Mental illness protects some inmates from returning to jail
People with mental illness have gotten a bad rap in past research studies, being labeled the group of people with the highest return rates to prison. But a researcher from the Mandel School of Applied Social Sciences at Case Western Reserve University counters those findings in a new study—demonstrating that inmates with severe mental illnesses alone actually have lower rates of recidivism than those with substance abuse issues or no mental or substance abuse issues.
Past studies compared inmates with severe mental illnesses, like schizophrenia and severe affective disorders, with a general population of released inmates and found that those with mental illnesses had higher recidivism rates.
The study’s principal investigator Amy B. Wilson, assistant professor of social work at Case Western Reserve, said the researchers took a novel approach to studying recidivism among released inmates from one of the country’s largest jail systems (Philadelphia) and separated inmates into four categories: those with severe mental illnesses, those with a substance abuse problem, those with dual problems of mental illness and substance abuse, and those with neither problem.
When looking at individual groups, those with mental illnesses alone fared better—even compared against those with no mental or substance abuse issues.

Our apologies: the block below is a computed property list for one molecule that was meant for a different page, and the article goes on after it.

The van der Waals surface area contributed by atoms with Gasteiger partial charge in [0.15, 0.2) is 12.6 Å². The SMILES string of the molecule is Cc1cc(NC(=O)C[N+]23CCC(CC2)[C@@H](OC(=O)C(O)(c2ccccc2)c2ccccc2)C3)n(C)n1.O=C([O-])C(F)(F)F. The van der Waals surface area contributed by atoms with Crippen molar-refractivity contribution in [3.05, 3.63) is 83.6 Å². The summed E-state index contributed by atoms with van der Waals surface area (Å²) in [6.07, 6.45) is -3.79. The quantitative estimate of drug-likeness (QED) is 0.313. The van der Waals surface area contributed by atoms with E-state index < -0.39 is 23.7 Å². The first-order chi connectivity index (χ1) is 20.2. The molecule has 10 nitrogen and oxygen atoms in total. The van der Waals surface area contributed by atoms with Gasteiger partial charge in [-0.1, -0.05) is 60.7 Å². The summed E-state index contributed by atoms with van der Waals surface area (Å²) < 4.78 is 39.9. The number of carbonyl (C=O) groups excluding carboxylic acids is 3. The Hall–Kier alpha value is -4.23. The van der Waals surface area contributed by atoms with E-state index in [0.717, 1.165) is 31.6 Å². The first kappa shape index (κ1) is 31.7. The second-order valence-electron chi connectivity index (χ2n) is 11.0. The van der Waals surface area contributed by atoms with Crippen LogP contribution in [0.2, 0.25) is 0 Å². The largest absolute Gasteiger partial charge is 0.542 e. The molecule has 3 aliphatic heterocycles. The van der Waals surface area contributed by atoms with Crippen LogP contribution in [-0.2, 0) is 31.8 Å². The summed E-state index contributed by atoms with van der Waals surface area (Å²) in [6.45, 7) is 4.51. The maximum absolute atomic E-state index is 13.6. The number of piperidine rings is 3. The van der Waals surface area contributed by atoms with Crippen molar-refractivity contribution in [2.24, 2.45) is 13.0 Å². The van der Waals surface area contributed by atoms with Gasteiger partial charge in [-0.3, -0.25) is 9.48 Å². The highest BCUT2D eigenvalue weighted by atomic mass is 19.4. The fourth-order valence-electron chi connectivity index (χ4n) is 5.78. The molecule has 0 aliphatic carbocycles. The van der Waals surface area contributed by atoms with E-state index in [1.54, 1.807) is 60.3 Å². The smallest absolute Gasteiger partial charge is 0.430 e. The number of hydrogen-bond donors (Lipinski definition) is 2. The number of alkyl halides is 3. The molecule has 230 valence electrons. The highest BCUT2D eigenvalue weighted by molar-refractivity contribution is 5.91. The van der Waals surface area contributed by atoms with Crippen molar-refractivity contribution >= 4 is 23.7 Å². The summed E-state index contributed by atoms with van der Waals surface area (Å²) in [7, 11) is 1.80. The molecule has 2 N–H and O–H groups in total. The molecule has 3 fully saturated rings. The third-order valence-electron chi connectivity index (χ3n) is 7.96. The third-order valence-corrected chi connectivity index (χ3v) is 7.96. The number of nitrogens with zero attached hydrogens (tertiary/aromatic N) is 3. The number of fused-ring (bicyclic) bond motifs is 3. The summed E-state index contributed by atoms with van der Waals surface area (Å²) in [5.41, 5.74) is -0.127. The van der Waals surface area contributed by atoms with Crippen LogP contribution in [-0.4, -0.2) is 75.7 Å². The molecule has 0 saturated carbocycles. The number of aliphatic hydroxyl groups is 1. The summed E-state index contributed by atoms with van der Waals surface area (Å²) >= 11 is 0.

The findings from the study, “Examining the impact of mental illness and substance use on recidivism in a county jail,” were reported in the International Journal of Law and Psychiatry.
The researchers looked at recidivism rates for 20,112 inmates admitted to the Philadelphia jail system in 2003 and then tracked their return rates over the next four years. Using data from Philadelphia’s behavioral health system on Medicaid records and from the Philadelphia Country’s jail system on admission, release and demographic information, the researchers were able to categorize the individuals into the four groups and follow their readmissions.
Of those readmitted to jail, 32 percent took place in the first year, increased to 45 percent by year two, 54 percent by year three, and 60 percent by year four.
At the end of four years, 54 percent of those with severe mental illness returned to jail, while 66 percent of those with substance abuse problems did, 68 percent of those with co-occurring issues, and 60 percent of those with no diagnosis did.
Each year of the study, those with severe mental illnesses had lower return rates than those in the other three groups.
Wilson says further study is needed, but she speculates that the services offered to those with mental illness alone upon release are more readily available than social services for individuals with dual problems or substance abuse. But much is yet to be learned about how mental illness can protect the inmates from further recidivism, Wilson said.
“These findings point to a possible need for more integrated services for mental and substance abuse, and more attention being paid generally to the ways that substance abuse involvement among people with serious mental illness complicates these individuals involvement with the criminal justice system” Wilson explains.
Other contributors are: Jeffrey Draine from Temple University, Trevor Hadley of University of Pennsylvania, Steve Metraux of University of the Sciences of Philadelphia, and Arthur Evans from the City of Philadelphia’s Department of Behavioral Health.